Sunday, January 06, 2013

Fun with MySQL options

While testing MySQL 5.6, I came across some curious values for the new values used to set the crash-safe slave tables. To get safety, we need to set relay_log_info_repository and master_info_repository to 'TABLE'. That way, the replication information, instead of going to a file, will be saved to two tables in the mysql schema (mysql.slave_relay_log_info and mysql.slave_master_info).

So I was setting these values back and forth between 'FILE' and 'TABLE', until I made a "mistake." Instead of typing

set global relay_log_info_repository='table';

I wrote

set global relay_log_info_repository=1;
To my surprise, it did what I wanted!
show variables like '%repository%';
+---------------------------+-------+
| Variable_name             | Value |
+---------------------------+-------+
| master_info_repository    | FILE  |
| relay_log_info_repository | TABLE |
+---------------------------+-------+

It seems that the server accepts 1 for 'TABLE' and 0 for 'FILE'. But this is not a firm rule. I tried the same thing with another variable that supports 'FILE' and 'TABLE':

set global log_output=0; show variables like 'log_output';
ERROR 1231 (42000): Variable 'log_output' can't be set to the value of '0'
+---------------+-------+
| Variable_name | Value |
+---------------+-------+
| log_output    | FILE  |
+---------------+-------+
1 row in set (0.00 sec)

set global log_output=1; show variables like 'log_output';
Query OK, 0 rows affected (0.00 sec)

+---------------+-------+
| Variable_name | Value |
+---------------+-------+
| log_output    | NONE  |
+---------------+-------+
1 row in set (0.00 sec)

 set global log_output=2; show variables like 'log_output';
Query OK, 0 rows affected (0.00 sec)

+---------------+-------+
| Variable_name | Value |
+---------------+-------+
| log_output    | FILE  |
+---------------+-------+
1 row in set (0.00 sec)

set global log_output=3; show variables like 'log_output';
Query OK, 0 rows affected (0.00 sec)

+---------------+-----------+
| Variable_name | Value     |
+---------------+-----------+
| log_output    | NONE,FILE |
+---------------+-----------+
1 row in set (0.00 sec)

set global log_output=4; show variables like 'log_output';
Query OK, 0 rows affected (0.00 sec)

+---------------+-------+
| Variable_name | Value |
+---------------+-------+
| log_output    | TABLE |
+---------------+-------+
1 row in set (0.00 sec)
set global log_output=5; show variables like 'log_output';
Query OK, 0 rows affected (0.00 sec)

+---------------+------------+
| Variable_name | Value      |
+---------------+------------+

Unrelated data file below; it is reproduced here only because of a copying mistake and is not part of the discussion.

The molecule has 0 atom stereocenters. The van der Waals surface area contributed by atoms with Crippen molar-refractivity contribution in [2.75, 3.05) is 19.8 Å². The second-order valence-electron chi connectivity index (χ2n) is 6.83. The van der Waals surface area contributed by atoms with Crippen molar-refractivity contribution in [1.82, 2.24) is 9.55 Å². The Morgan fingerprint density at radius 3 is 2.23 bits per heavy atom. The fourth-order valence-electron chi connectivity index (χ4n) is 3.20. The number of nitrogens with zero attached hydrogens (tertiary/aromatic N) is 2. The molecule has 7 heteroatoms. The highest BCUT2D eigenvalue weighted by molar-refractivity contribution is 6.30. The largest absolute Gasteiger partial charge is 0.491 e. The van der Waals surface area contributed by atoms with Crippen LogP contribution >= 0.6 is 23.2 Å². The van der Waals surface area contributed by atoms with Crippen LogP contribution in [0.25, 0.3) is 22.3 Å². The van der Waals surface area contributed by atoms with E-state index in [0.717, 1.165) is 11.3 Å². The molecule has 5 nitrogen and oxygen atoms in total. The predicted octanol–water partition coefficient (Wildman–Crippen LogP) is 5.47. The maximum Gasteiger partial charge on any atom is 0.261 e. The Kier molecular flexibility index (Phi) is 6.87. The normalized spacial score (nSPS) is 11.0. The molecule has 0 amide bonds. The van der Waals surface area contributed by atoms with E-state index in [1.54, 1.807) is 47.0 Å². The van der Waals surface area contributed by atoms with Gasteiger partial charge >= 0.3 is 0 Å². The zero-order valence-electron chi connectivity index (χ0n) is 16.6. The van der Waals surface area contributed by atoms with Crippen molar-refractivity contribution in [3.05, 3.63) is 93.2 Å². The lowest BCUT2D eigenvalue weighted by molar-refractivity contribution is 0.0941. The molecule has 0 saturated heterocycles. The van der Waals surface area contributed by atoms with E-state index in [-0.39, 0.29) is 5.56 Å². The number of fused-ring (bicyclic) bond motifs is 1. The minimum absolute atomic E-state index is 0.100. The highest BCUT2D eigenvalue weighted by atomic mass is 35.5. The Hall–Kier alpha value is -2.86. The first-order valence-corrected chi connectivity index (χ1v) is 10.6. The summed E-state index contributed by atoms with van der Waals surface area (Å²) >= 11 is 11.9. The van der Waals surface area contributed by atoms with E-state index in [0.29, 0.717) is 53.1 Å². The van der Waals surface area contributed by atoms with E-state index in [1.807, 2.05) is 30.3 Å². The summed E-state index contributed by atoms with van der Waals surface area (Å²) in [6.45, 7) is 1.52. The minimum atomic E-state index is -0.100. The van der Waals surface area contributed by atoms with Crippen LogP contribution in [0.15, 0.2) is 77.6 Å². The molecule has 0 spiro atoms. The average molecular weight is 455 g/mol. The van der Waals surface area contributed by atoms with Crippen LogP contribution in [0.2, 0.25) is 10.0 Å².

| log_output    | NONE,TABLE |
+---------------+------------+
1 row in set (0.00 sec)

set global log_output=6; show variables like 'log_output';
Query OK, 0 rows affected (0.00 sec)

+---------------+------------+
| Variable_name | Value      |
+---------------+------------+
| log_output    | FILE,TABLE |
+---------------+------------+
1 row in set (0.00 sec)

set global log_output=7; show variables like 'log_output';
Query OK, 0 rows affected (0.00 sec)

+---------------+-----------------+
| Variable_name | Value           |
+---------------+-----------------+
| log_output    | NONE,FILE,TABLE |
+---------------+-----------------+
1 row in set (0.00 sec)

The manual does not mention multiple values for this variable. The fact that the server accepts such value is strange enough. What is more strange is that in one case, option 1 resolves to 'TABLE' (but not the quoted '1', which is rejected), while in the other case, 'TABLE' is number 4.

I don't think this is intentional. But surely it's confusing.

3 comments:

shlominoach said...

"... The manual does not mention multiple values for this variable."

Not so. The manual states:

Type: set
Default: FILE
Valid Values:
TABLE
FILE
NONE

And since the value is a SET, your findings with regard log_output make perfect sense.
Well, "NONE,TABLE" doesn't make sense, I agree... But the multi-valued "3", "5", "6" are just turning on multiple bits in the set.

Giuseppe Maxia said...

Shlomi,
I was too quick to draw my conclusions. Indeed, multiple values are allowed. But the numeric equivalent are not stated in the manual, which leads to nonsensical combinations such as 'NONE,TABLE,FILE'

shlominoach said...

We would surely be better off with making this an ENUM: "NONE, FILE, TABLE, BOTH", rather than the funny 'NONE,FILE,TABLE' value.

Cheers

Vote on Planet MySQL